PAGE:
Web Scraping Energy Data with Python and AWS

Building an app on AWS to help save energy bills and the environment

Web Scraping with Python and AWS

Building an app on AWS to help save energy bills and the environment

The idea behind this article came to me a while back. While writing a previous article about predicting energy demand I thought of the idea to build an app that would notify users when electricity prices are high. Originally this was an addition to the previous application but I quickly realized that regular people would get more benefit out of it.

I haven't worked on the app itself but to summarize the back-end will gather real-time electricity prices and notify users when the price rises in their location. This allows people who use time-of-use utility plans to reduce their bills and help offload the demand on the grid during peak times. The backend of the mobile app (all the stuff the user doesn’t see) will require a web-scraping script to gather this price data from the various ISO websites. This article will discuss how I did that using only python and some AWS services.

Web-scraping is just the process of gathering data from a website using a software program. Although using APIs are desirable it’s not uncommon to find that some web services don’t provide them (or only allow stakeholders to access them). This means we need to find alternative ways to get this data. The scripts themselves are relatively simple. Once they are written though we need a way to run them automatically and in a scalable way. This is where using AWS services comes in handy.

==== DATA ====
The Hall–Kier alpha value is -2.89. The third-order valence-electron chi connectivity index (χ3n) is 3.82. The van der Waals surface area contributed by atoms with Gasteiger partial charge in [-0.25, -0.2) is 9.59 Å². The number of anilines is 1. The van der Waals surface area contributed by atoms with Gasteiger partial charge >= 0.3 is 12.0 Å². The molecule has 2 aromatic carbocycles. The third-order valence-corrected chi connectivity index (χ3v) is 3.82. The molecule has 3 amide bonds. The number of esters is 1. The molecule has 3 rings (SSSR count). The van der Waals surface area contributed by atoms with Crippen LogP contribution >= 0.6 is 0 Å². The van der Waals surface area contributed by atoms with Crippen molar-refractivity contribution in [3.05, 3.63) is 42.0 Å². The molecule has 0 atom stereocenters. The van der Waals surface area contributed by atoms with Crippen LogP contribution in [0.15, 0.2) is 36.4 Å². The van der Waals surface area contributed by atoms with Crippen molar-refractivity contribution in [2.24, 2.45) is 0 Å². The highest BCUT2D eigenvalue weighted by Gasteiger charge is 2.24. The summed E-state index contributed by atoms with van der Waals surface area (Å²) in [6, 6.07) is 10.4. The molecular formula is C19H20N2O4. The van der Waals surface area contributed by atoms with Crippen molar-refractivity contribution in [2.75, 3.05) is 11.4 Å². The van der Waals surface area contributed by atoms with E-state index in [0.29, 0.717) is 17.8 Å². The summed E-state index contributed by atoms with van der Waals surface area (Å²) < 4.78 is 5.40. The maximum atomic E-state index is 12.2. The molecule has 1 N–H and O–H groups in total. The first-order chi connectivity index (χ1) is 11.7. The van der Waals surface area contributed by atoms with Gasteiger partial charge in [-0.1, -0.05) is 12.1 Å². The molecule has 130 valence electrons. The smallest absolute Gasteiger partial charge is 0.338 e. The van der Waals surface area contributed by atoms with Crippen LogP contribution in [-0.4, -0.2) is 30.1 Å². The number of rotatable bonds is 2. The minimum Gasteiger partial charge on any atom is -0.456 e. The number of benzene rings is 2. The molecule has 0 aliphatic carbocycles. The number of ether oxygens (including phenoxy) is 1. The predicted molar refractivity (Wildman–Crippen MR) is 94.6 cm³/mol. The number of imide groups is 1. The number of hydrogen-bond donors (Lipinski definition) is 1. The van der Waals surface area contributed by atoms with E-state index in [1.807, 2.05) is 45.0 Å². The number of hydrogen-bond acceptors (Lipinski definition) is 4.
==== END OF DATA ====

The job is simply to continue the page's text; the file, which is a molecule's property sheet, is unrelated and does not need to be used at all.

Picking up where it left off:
• Scripts that will gather the price data from ISO websites.
  • Store the price data in a database for further use.
  • Automate the scripts so they run every 5 minutes.

The script I wrote uses the requests python library to make a get request to the ISO website. The response contains the typical HTML code that can be seen using inspect elements on a webpage. Another library called Beautiful Soup is used to prettify this HTML code and allows elements to be found easily. The code for one of the ISOs can be seen below.

import requests
import logging
from bs4 import BeautifulSoup
dict = {
def main():
        URL = 'https://www.pjm.com/'
        page = requests.get(URL)
        soup = BeautifulSoup(page.content, 'html.parser')

        There are multiple tables of class 'lmp-price-table'. This
        loop goes through all the divs in the tables containing the RSO name 
        and the LMP and if the key exists in the dictionary (Keys are the RSO 
        name) then it stores the next divs text as the value
        for i in soup.find_all('ul', class_='lmp-price-table'):
            divs = i.findChildren('div')
            while j < len(divs):
                value = divs[j].text
                if value in lmp_dict:
                    lmp_dict[value] = divs[j+1].text

    except Exception as e:
        raise e

if __name__ == "__main__":

A script was created for a few different ISOs which each have different websites. The scripts can be viewed in my GitHub repo below.